Nina: When it comes to your tracks, “Drifting Away” stands out as your most significant success. Even to this day, producers are seeking permission to remix it. In your opinion, what do you believe is the essential element of this track that instantly made listeners fall in love with it? Was it about the vocals, the euphoric feeling it evoked, or maybe the dreamy build-up?

Stuart: I’m not sure, really. The decision on whether it was going to be a hit was up to others, and it did become quite a commercial hit at the time. There was a significant crossover, with trance music making its way into the charts. Personally, when I listen to the radio mix, it’s action-packed with lots of energy. It features innocent vocals from an era when things were simpler, and I think that’s its charm. The track lives on because, like many old classics, it’s associated with good times for older fans when clubbing was vibrant in the UK and across Europe. It captures the vibe of the 2000s for me.

Nina: Did you expect it to gain the level of success and popularity it still holds?

Stuart: No, I didn’t. Before I wrote “Drifting Away,” I had been heavily involved in doing remixes. I spent a lot of time on remixes, especially in ’98 and ‘99. I had a remix manager who kept me busy with various remix projects. After a couple of remixes gained popularity, things got really hectic, and I ended up neglecting my own original work. So, when “Drifting Away” found success, it felt great because I finally had a hit for myself. I didn’t expect it, but a bit of luck played a role. The label pushed it, there was promotion, and the right DJs supported it. Everything aligned, and I was over the moon.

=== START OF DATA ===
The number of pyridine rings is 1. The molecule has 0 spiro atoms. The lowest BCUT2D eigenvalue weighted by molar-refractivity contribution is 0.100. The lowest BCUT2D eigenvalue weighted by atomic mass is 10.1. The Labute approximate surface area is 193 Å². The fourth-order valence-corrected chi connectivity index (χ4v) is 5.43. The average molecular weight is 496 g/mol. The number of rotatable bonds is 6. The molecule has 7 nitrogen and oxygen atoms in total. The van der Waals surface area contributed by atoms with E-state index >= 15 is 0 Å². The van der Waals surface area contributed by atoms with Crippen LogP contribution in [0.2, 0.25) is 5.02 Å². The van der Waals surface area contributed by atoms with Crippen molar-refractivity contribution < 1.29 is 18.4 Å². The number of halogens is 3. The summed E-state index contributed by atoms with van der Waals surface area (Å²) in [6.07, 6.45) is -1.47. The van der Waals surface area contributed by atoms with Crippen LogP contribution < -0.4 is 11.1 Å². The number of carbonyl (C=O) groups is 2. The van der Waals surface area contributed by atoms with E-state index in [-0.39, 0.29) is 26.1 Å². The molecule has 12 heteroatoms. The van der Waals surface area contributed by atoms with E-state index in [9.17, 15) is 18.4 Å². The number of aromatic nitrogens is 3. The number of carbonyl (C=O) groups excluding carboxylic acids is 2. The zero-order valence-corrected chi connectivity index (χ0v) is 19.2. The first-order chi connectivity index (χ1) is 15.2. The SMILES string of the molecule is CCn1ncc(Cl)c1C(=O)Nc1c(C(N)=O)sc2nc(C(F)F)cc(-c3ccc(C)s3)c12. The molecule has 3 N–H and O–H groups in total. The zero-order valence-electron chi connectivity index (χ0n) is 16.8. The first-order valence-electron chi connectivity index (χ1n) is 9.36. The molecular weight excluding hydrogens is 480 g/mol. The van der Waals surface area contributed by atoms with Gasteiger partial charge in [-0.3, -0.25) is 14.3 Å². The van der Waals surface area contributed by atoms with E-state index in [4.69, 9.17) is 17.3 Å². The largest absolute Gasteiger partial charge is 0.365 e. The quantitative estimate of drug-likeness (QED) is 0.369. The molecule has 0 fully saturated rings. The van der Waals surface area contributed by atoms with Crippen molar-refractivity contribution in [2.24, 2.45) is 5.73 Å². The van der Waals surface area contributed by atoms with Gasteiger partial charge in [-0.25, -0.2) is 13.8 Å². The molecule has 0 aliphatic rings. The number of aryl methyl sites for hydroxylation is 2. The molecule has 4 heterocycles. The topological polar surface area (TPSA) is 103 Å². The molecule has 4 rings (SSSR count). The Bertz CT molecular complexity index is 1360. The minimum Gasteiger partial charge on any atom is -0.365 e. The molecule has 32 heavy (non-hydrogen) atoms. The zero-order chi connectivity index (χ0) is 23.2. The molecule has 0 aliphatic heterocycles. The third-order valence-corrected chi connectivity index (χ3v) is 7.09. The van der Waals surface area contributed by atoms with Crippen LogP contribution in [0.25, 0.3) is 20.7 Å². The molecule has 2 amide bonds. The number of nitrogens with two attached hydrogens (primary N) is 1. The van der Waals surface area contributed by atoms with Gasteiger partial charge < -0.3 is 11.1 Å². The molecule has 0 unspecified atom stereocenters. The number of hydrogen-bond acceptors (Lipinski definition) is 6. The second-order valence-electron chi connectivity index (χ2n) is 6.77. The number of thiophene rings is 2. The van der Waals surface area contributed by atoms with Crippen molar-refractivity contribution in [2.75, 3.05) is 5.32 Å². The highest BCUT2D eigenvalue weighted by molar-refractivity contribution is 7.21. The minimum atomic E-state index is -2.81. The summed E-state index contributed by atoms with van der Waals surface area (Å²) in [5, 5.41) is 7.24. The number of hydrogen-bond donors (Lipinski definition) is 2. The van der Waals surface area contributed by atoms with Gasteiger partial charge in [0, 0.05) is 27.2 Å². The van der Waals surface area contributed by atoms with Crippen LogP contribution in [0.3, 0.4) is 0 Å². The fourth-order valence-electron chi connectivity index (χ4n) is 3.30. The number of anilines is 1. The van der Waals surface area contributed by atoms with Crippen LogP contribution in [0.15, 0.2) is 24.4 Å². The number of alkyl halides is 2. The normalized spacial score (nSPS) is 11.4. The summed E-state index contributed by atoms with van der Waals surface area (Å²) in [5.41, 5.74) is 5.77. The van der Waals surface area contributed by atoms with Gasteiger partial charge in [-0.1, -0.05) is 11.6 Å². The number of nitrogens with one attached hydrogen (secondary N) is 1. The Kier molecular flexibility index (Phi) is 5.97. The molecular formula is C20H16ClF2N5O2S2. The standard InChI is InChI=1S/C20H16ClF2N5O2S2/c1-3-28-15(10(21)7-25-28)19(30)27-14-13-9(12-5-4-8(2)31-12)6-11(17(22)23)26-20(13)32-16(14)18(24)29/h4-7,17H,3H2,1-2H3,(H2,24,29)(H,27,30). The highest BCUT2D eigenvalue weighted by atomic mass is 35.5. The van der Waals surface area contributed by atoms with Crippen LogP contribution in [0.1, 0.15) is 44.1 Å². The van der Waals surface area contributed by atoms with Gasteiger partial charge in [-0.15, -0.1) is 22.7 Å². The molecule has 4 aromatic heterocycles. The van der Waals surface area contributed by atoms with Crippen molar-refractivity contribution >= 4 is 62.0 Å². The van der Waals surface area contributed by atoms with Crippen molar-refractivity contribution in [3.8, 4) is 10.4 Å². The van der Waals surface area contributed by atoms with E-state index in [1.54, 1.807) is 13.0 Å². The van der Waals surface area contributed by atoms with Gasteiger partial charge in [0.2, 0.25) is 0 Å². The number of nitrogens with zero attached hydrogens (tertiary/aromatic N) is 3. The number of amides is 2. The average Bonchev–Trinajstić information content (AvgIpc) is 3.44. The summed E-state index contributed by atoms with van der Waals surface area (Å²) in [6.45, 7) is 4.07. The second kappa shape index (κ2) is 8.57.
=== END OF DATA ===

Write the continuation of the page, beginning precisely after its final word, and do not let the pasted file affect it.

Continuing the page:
Nina: Throughout your remarkable 25-year journey in the industry, you have witnessed the evolution and transformations across the scene, including music, production, and DJing. What is your perspective on the new generation of trance producers?

Stuart: Well, I feel for them because breaking into the music industry is incredibly tough. There might be more opportunities to connect with labels or others in the industry, but on the flip side, there’s a surge in the number of people trying to do the same. With the ease of sending demos via email, the competition is intense. It’s challenging to stand out. I see many inspiring young individuals doing great work, and I consider myself fortunate to have started in the early days. My advice to them would be to persist and keep believing! Take Craig Connelly, for instance—when he was starting out, he dedicated a lot of time and effort, pouring his heart into his work and showing it. Now, he’s doing exceptionally well. It’s rewarding to witness people succeed, but it does require a lot of hard work and you have to believe in it!

Nina: Do you believe the music scene is a bit oversaturated? Do you sense a lack of inspiration, leading to tracks often having a similar sound?